Remembering 9/11 – by Warren Winter

Warren Winter, aka The Pixel Pimp, is a photojournalism industry veteran with 25 years experience. He’s been a Director, Managing Director, Editor, and Consultant, to many major photo agencies including his own agency, PSG, as well as other famous agencies including Polaris, WpN, ZUMA, Sipa, and WireImage. The photographers and newspapers he’s represented have seen their work on covers including Time, Newsweek, People, US Weekly, Paris Match, Stern, and Der Spiegel (to name a few), and been featured in every major publication in the world. The Pixel Pimp is a photo agency-related news and philosophy column written in a blunt, hopefully insightful, always sarcastic manner.


I started that morning frantically running around Chelsea looking for a roof top I could use to shoot some overall shots of the Twin Tower burning.  At this point it was just one tower burning.  I needed to get an overall, get my film to the lab and into the agency so we could scan it and get it out to our head office in France right away.  I was working as an editor not a photographer so that was my focus, get an overall, get into the office, and get it out.

I ran south down 5th Avenue from 34th street and have one extremely vivid memory.  Every single vehicle on 5th Avenue was stopped.  No one was moving.  Everyone was looking south to the burning tower.  As I got close to 23rd Street I noticed the Flatiron Building.  I figured it would be high enough that I could see the towers and also just a block from the office.  So I ran into the building and went up to the guard at the security desk.  I was pleading with the guard to let me go up to their roof.  He kept saying no like a good security guard would when a maintenance guy went darting through the lobby and heard my pleas.  He said “I’m going up their right now, come with me.” and with that I dashed over to the elevator and up we went.

By the time we got to the roof of the Flatiron a second plane had hit the towers.  Authorities said the plane flew directly down 5th Avenue before hitting the 2nd tower.  It literally flew directly over my head as I was begging the security guy to let me up on the roof.

First thought was “Oh shit…. someone’s attacking tall buildings… and I’m in the shadow of the Empire State Building.  Not good.”

Regardless, I put a 300mm on a borrowed Nikon FA (like I said, I was working as an editor… didn’t even have my own camera at that particular time) and started making my overalls of the towers burning.  I remember how crystal clear the sky was.  Rare for New York.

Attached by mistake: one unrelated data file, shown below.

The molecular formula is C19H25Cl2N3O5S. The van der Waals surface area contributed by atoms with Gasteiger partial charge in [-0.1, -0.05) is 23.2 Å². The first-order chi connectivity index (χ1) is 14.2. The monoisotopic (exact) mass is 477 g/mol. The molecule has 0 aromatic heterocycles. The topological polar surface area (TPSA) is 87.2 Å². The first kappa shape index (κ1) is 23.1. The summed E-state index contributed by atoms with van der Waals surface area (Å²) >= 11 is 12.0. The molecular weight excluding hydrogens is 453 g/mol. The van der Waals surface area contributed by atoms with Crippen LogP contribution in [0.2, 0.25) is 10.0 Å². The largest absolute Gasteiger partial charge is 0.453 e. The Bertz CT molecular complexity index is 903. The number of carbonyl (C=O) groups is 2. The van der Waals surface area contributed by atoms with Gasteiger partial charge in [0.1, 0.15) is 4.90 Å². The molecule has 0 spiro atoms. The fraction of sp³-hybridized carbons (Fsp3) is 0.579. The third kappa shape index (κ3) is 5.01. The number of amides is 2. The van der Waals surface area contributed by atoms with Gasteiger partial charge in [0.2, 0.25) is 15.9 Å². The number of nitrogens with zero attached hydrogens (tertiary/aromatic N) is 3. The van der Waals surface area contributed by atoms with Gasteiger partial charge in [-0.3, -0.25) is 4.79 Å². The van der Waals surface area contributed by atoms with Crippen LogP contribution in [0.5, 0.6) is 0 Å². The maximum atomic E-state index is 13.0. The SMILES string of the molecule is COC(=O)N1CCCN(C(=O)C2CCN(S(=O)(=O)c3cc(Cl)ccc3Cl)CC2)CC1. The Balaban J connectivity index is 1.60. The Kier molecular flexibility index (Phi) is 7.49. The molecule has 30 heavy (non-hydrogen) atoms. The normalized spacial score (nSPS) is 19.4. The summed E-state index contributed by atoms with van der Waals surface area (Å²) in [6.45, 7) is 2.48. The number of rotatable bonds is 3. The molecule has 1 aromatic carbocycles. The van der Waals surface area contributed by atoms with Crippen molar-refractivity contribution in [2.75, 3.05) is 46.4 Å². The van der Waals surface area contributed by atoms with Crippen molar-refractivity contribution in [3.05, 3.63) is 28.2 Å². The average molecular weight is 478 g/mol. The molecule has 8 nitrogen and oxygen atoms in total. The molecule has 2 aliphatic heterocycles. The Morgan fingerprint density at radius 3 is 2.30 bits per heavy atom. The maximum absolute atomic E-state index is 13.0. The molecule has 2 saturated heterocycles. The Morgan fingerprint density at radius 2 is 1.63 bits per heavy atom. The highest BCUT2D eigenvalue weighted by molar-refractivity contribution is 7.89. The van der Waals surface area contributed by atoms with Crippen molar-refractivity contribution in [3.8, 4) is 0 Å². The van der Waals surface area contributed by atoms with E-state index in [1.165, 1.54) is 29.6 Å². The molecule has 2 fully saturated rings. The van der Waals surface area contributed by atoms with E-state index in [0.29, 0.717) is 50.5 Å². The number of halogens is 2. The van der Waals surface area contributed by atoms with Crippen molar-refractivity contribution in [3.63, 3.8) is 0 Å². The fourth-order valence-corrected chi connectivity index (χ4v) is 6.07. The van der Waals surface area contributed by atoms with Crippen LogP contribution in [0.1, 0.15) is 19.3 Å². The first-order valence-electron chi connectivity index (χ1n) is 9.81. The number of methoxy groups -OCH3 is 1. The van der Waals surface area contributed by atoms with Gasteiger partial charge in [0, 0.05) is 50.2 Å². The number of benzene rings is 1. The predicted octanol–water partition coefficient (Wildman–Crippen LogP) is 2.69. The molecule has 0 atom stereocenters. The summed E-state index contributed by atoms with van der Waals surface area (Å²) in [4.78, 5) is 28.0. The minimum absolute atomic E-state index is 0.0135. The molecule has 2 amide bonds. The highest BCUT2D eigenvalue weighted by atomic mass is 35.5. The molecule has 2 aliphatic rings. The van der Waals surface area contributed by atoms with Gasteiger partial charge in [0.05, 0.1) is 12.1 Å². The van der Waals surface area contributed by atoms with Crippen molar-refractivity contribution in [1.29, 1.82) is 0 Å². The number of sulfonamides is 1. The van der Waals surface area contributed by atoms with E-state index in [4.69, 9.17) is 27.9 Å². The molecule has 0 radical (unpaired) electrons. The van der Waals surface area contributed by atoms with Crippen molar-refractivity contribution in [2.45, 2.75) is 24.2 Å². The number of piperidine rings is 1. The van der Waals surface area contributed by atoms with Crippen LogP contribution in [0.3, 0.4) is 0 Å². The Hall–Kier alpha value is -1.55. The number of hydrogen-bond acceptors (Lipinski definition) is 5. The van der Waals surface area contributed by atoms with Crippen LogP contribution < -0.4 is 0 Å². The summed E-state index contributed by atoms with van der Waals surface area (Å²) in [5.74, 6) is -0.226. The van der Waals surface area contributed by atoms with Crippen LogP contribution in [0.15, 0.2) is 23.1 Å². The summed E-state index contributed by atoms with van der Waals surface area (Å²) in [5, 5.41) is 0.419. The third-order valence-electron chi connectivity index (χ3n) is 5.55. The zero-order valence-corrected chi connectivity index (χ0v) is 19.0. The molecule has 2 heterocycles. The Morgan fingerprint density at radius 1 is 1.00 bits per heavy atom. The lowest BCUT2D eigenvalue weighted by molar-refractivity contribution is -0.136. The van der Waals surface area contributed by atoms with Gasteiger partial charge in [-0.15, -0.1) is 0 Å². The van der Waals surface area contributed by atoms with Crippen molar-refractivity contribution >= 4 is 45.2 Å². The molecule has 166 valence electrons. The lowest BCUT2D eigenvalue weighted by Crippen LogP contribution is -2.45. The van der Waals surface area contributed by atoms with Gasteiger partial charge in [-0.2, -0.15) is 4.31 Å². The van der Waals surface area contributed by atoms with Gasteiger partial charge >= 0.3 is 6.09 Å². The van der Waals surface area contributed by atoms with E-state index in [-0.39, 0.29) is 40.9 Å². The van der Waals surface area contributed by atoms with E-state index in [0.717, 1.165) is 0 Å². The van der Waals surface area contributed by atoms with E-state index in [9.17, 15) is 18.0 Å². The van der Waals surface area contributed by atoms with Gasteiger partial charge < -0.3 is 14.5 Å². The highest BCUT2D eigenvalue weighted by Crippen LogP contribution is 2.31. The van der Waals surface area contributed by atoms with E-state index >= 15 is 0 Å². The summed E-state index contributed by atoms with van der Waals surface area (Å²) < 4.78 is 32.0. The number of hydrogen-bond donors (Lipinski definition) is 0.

The maintenance guys had a battery operated radio with them and we soon got news that the Pentagon had been hit by a jet.  Now all kinds of thoughts are going through my head…. act of war… who’s attacking us… what’s next?


Some time later, I’d just finished loading a fresh roll of film, I heard one of the guys yell that a tower was collapsing.  So I pointed the camera south and held down the motor drive.  I shot through the entire roll as the tower collapsed.  3 frames per second, 36 frames.  I distinctly recall the moment I shot the last frame on the roll and the motor drive went silent.  I could hear the rumbling sound of the debris falling.  It was like a waterfall only with a lower tone.  I could hear and see the debris beginning to fill the the north/south bound streets 20 – 50 stories high… the debris ran through the streets like water through irrigation canals.

I remember the debris stretching from the East River to Hudson River and it being as much as 50 stories high.  I distinctly recall thinking that no one, and I mean no one, could possibly walk out of that debris alive.  10,000 dead?  20,000 dead?  How many people were in or near those buildings?

Then the darkest thought I’ve ever had in my life washed over me.  Every single person I love in New York is dead.  Everyone.  My then girlfriend, now wife, Cara was down there volunteering for a friend’s city council election campaign.  All of my friends were photographers.  They were racing each other to get as close to the towers as possible.  Mr. Capa’s famous quote, “If your pictures aren’t good enough you’re not close enough.” took on a much more personal meaning that morning.

Phones worked sporadically at best.  Cell phones barely at all.  My now mother-in-law says she got a call through to me but I don’t remember it. It took probably 2 hours before I could get Cara on the phone.  She went straight home.  She thought I would be down at the towers so she was pretty sure I was dead.  That one phone call was amazing.

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